Live performance continues to drive cultural economy – but growth rate slowing

Contemporary Music Festival CrowdThe live performance industry continued to drive Australia’s cultural economy in 2018 with more than 26 million attendances generating almost $2.2 billion in ticket revenue.

Revenue increased by 14.8% on the previous year with growth in all states and territories except the Northern Territory. Attendances also increased by 14.1% on the previous year.

“These are solid results, but the rate of growth year on year is slowing compared to previous years, underscoring the need for a positive policy framework from the federal, state and territory governments which support live performance,” said Evelyn Richardson, Chief Executive of Live Performance Australia (LPA).

Total revenues and attendance had grown by 32% and 23% respectively in the previous year (2017). Growth in 2018 was driven largely by contemporary music which accounted for slightly over half of total revenue for live performance in at $1.09 billion. This was a 32% increase on the previous year and accounted for 38.4% of attendances (over 10 million).

Musical theatre was the next biggest category, contributing $400 million in revenue which was 18.5% of the industry total, and 3.9 million attendances which was 14.9% of the industry total. Musical theatre revenue was down by 4% and attendances dropped by 3.1%.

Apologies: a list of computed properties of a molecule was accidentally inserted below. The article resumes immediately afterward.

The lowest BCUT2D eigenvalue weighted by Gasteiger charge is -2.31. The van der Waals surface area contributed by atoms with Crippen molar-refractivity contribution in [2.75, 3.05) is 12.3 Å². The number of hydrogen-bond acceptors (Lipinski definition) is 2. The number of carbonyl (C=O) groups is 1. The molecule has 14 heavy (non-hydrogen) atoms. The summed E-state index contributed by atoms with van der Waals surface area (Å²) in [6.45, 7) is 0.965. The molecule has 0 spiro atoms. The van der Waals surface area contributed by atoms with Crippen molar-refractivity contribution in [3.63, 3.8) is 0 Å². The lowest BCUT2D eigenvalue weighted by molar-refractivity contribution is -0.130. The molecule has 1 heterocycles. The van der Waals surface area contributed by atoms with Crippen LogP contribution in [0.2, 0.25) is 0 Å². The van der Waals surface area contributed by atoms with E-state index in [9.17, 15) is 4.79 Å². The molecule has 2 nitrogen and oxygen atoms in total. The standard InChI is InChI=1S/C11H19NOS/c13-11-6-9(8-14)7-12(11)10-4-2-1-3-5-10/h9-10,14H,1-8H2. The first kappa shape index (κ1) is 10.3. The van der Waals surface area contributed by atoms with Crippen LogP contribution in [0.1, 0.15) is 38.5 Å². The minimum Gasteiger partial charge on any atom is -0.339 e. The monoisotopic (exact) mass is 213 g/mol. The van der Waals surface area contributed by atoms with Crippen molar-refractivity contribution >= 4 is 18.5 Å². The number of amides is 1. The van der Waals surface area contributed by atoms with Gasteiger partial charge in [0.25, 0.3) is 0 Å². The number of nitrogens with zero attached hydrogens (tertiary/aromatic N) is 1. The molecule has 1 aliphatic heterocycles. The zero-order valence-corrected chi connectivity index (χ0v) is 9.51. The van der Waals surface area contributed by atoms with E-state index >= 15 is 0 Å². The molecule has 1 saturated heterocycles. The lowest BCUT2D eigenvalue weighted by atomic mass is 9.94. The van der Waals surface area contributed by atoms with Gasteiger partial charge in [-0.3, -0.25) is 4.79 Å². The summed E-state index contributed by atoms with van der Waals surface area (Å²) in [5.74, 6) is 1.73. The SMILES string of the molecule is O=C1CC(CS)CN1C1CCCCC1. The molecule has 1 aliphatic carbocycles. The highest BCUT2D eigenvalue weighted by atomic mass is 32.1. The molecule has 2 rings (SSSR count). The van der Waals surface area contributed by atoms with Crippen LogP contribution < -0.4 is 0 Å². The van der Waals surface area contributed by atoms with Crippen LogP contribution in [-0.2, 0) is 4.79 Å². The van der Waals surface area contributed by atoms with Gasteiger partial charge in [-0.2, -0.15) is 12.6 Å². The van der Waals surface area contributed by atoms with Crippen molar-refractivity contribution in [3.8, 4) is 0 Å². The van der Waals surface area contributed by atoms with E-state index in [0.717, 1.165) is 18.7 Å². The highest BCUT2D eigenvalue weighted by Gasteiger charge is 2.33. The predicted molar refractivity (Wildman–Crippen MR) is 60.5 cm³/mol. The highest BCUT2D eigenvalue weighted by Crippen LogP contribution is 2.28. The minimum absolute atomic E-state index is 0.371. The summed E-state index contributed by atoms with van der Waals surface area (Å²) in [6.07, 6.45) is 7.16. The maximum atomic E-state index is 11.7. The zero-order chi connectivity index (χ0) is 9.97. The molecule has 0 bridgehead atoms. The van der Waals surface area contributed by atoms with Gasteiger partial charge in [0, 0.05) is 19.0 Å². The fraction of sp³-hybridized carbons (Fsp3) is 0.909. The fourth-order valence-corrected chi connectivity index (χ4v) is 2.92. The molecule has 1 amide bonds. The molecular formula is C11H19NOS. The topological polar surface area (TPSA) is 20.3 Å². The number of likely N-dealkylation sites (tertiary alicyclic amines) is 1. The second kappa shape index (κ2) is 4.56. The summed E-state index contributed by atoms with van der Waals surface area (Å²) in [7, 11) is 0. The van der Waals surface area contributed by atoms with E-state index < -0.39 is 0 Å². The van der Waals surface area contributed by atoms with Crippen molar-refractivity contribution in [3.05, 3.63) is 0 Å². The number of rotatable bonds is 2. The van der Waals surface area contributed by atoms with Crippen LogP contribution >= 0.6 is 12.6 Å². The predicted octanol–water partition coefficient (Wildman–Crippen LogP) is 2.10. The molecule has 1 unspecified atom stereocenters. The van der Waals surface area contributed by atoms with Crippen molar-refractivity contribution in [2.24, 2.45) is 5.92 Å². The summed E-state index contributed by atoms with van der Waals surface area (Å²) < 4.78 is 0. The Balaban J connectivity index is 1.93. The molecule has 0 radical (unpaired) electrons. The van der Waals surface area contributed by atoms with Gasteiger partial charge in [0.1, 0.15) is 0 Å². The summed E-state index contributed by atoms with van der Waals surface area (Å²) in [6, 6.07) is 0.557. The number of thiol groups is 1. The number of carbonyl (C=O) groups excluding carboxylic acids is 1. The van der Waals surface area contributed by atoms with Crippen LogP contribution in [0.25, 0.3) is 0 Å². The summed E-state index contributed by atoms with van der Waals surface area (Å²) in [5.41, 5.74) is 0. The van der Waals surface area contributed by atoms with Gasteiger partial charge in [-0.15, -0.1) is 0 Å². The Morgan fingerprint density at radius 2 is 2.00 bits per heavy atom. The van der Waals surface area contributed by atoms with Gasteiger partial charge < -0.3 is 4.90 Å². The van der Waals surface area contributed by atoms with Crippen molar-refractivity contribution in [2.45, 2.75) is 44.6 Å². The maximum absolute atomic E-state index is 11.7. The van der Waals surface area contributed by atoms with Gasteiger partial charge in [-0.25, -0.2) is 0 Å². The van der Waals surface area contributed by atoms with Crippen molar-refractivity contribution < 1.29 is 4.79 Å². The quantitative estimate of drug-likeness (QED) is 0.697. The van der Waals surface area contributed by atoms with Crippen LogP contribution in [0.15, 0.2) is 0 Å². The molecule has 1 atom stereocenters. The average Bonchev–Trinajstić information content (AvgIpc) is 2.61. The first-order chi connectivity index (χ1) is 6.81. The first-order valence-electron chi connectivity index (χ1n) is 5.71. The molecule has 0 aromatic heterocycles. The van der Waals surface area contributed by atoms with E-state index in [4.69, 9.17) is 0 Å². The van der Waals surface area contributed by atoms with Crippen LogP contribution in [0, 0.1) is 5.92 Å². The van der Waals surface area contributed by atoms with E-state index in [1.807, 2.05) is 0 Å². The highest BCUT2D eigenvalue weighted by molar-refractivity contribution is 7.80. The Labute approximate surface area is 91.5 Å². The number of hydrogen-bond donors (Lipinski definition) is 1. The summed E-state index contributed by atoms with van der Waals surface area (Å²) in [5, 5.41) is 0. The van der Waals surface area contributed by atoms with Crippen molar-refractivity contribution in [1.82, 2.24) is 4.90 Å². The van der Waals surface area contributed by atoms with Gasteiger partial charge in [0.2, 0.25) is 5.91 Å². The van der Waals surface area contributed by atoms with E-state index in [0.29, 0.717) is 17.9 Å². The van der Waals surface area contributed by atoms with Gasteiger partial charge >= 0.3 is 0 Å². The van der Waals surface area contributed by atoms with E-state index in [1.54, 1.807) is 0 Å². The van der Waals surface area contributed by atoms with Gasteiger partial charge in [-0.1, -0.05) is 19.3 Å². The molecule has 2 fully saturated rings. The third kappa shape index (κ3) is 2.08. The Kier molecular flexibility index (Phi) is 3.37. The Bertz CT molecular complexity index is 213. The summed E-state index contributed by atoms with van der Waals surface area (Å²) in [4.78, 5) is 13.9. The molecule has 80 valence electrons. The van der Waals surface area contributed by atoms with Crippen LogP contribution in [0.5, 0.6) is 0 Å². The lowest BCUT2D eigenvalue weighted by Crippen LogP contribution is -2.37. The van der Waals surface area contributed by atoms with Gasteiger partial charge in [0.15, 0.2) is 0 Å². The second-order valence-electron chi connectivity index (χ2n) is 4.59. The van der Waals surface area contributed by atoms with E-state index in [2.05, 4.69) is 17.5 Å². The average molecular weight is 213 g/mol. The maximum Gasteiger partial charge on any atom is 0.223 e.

The next best performing categories by revenue were comedy, music festivals, classical music, theatre, multi-category festivals, ballet and dance, children’s/family, opera, circus and physical theatre, and special events.

Ms Richardson said the live performance industry made a significant contribution to national and regional economies, but governments needed to pay closer attention to policy settings, investment levels and infrastructure required to support growth across all genres.

“In particular, we’ve recently seen a period of uncertainty in NSW – our largest market for live performance – due to the State Government’s approach to music festival regulations and a lack of strategy around theatre venues for Sydney,” said Ms Richardson.

“NSW is our largest live performance market in Australia, and we need it to perform well for the health of the industry overall. While total revenue increased in NSW by 22% and attendances were up by 19%, for 2018, Queensland recorded a 20% increase in both revenues and attendance for the same period.”

NSW’s growth was largely driven by increases in the Special Events, Festivals (Multi-Category) and Theatre categories. Queensland’s significant growth was supported by live performance events associated with the Commonwealth Games.

Tasmania also enjoyed exceptional results, largely due to its range of world class multi-arts festivals; it experienced the highest year-on-year growth in attendance (67%) and a 17% increase in revenue. Victorians value their live performance experience by spending the most on tickets, at an average of $107.08 per person compared with the national average of $99.03.

Victoria was the second largest contributor in revenue (32.3%) and attendance (30.5%) and, for the first time, outperformed NSW in contemporary music, generating the largest market share in revenue (37.3%) and attendance (33.2%). Combined NSW and Victoria generated approximately 67% of all revenue and 62% of attendance in 2018.

Produced annually since 2004, the Ticket Attendance and Revenue Report is the most comprehensive and reliable survey of ticket sales and attendance for Australian live performance events. For more information including key facts and figures, visit: www.liveperformance.com.au for details.

Image: Contemporary Music Festival Crowd (sourced)

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